How do you say “Sad” in Italian?
June 11, 2012
It’s Uli’s last day of walking and she wakes me up at 5am, as I asked her. We are the only ones stirring and quietly get dressed, drag our bags from the sleeping room to the hall to stuff our sleeping bags and tape our toes, then hit the bathroom on the way out to brush our teeth.
It’s still dark out and we cross the bridge out of town under the half moon. After about an hour walking alongside the highway (and not knowing exactly where we are going – no arrows here!), we find a bar just opening up. The woman who runs the Casa Blanca greets us with a smile, and makes our cafe con leche. She has some pastries on the counter, but I want tortilla de patatas and she tells me to wait 3 minutes while she makes one from scratch. It comes with tomato slices in olive oil and is the best one yet. Uli, never without a tomato in her backpack, supplements the feast, because 3 slices are just not enough. There’s classical music playing, the sun is coming up, it’s a little cool, but good for walking, a great day.
As we walk through the suburbs of Leon, I’m telling Uli that next year Susie and I hope to visit a friend in Napoli (hi Lucy!) next year. The guy in front of us swings around and says “Napoli!” and we meet Livio from near Milan. He doesn’t really speak English and I don’t speak Italian, but we both speak enough Spanish that we can sort of figure out what the other is saying. At least the gist of it. He mostly speaks in Italian, though, which takes our minds off of the lack of nature that we’ve been enjoying the last few days. And he speaks a lot. Talks all the way to town. I learn to count in Italian. What fun.
It’s a bittersweet moment when we get to the cathedral. It’s about 10:30am (we got a little lost in town) and I want to use the bathroom before we tour Leon’s most famous sight. We say goodbye to Livio and have a coffee. We find out that Uli’s train is at 2pm, so there’s time to tour the cathedral, buy me some new socks, and have lunch.
The Leon cathedral is only second to the Chartres Cathedral in the amount of stained glass that make up the walls. After entering, I get a call from Morgan saying that he has reached his next stage and it’s only 11am and he wants to keep walking (he’s averaging 30-40km days) but what will he do in Santiago for days before we get there? I really wanted to tell him to slow down and wait for me, but instead I urged him to move on to the next town where I knew Susie and Mary were staying tonight, and then, if he had time, go on to Finisterre – the end of the world- 84.4km past Santiago. Many pilgrims like to carry on and finish here, but on my current schedule, there’s no time. He liked that idea and went on his way.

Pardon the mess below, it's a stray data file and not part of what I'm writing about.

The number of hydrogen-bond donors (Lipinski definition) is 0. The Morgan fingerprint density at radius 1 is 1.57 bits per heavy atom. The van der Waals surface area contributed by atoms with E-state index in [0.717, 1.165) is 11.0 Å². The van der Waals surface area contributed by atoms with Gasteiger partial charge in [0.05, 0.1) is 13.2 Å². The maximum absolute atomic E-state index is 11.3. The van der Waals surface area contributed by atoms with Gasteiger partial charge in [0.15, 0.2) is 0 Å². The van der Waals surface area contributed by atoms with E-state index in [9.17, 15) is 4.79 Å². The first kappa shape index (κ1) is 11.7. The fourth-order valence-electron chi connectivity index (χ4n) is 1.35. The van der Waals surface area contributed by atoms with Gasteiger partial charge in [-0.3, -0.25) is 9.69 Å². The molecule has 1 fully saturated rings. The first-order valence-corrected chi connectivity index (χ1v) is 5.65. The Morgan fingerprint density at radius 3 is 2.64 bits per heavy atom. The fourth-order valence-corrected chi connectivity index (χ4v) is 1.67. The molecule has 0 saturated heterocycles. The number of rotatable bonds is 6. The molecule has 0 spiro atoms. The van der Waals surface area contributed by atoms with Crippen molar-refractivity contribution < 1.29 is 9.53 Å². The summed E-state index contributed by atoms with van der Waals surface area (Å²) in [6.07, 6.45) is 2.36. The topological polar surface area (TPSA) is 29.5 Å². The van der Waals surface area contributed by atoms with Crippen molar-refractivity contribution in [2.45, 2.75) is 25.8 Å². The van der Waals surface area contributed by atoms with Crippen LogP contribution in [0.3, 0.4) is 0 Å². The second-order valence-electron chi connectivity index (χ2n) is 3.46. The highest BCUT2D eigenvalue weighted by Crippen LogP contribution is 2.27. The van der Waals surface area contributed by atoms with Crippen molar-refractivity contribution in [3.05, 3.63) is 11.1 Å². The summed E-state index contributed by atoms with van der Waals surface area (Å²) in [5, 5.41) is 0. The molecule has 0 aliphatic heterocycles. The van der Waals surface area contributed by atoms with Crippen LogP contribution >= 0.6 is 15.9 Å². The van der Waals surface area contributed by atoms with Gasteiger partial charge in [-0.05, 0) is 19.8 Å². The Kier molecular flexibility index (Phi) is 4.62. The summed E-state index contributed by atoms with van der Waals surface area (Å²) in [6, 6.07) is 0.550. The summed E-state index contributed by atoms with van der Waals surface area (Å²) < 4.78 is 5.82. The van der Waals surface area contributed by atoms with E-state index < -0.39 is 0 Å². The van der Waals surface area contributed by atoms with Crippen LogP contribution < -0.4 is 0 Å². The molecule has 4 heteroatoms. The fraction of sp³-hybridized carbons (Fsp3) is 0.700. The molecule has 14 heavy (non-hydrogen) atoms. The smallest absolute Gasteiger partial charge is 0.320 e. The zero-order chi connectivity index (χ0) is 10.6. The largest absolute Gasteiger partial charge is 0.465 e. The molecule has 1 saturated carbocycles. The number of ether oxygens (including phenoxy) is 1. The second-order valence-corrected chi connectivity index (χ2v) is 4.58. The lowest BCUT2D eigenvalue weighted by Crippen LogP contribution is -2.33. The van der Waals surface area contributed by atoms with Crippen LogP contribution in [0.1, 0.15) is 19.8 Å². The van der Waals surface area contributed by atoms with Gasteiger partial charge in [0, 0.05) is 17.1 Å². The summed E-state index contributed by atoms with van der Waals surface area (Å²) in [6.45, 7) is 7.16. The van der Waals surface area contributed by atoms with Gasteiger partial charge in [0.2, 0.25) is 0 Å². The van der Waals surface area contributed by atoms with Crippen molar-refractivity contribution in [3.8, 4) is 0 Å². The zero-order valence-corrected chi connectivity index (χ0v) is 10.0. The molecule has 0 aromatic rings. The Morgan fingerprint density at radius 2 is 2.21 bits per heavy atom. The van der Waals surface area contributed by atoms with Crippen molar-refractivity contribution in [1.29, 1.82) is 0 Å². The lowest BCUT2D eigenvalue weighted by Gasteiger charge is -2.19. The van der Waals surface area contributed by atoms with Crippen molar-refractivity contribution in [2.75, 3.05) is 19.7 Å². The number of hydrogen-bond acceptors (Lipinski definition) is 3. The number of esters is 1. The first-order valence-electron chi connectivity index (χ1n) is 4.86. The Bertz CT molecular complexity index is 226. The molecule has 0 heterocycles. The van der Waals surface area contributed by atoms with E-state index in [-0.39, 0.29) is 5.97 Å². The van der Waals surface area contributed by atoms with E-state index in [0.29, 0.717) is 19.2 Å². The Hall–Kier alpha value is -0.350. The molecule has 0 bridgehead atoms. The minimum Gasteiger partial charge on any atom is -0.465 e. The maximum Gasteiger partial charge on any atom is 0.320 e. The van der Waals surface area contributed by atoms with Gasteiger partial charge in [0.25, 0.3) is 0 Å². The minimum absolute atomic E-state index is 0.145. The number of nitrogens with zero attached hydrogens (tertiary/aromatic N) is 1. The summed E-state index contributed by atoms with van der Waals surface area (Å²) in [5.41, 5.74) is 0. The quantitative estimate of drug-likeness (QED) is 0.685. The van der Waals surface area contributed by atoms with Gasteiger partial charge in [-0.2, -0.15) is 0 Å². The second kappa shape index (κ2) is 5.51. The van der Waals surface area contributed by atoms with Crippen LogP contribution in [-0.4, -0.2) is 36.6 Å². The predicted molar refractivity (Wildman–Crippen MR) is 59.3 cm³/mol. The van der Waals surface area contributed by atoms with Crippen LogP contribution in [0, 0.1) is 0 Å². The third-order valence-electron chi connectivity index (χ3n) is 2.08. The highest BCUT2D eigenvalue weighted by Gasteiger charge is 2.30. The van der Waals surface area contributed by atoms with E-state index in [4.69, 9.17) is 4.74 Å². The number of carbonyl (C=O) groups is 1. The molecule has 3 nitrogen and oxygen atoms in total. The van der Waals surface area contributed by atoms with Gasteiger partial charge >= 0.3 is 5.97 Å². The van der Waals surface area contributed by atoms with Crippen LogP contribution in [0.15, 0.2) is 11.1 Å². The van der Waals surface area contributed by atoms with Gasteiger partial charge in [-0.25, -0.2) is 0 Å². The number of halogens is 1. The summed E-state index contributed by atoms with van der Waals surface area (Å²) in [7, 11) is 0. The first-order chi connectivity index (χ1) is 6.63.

I found the hiking store and bought some socks one step thicker than my liners, in hopes that I don’t have to tape everything in the world for the rest of the trip. Uli and I had calamares and mushrooms for lunch and said goodbye. We’ve been hiking together for many days now – we are truly Camino Sisters. I’m really going to miss her. We promise to stay in touch and I know I have made a friend for life.
I was planning to stay in Leon, where undoubtedly there would be people I know stopping here as well, have a short day, and do some more sightseeing in this lovely town, but I just really felt like walking some more, alone. There was a convent 8.7km (about 2 hours) walk out of town and that sounded about right. A place where I can be incognito.
I’m there in time to take the last bed, and although some faces are familiar, they are not people who I’ve introduced myself to – except Livio! He wants to talk some more, but there’s wi-fi here and I choose to write. This place is about 5 minutes walk from town, but I’m not leaving. There’s a food machine and I get a sandwich and an Aquarius. I’m the only American here.
Tomorrow begins a new stage of the Camino for me, no Uli, no chance of catching up to Morgan, and unlikely to see Susie and Mary anytime soon. Although they are covering less kilometers walking, I’m guessing they will bus ahead before I catch up to them. I’m really on my own now.
How do you say “sad” in Italian?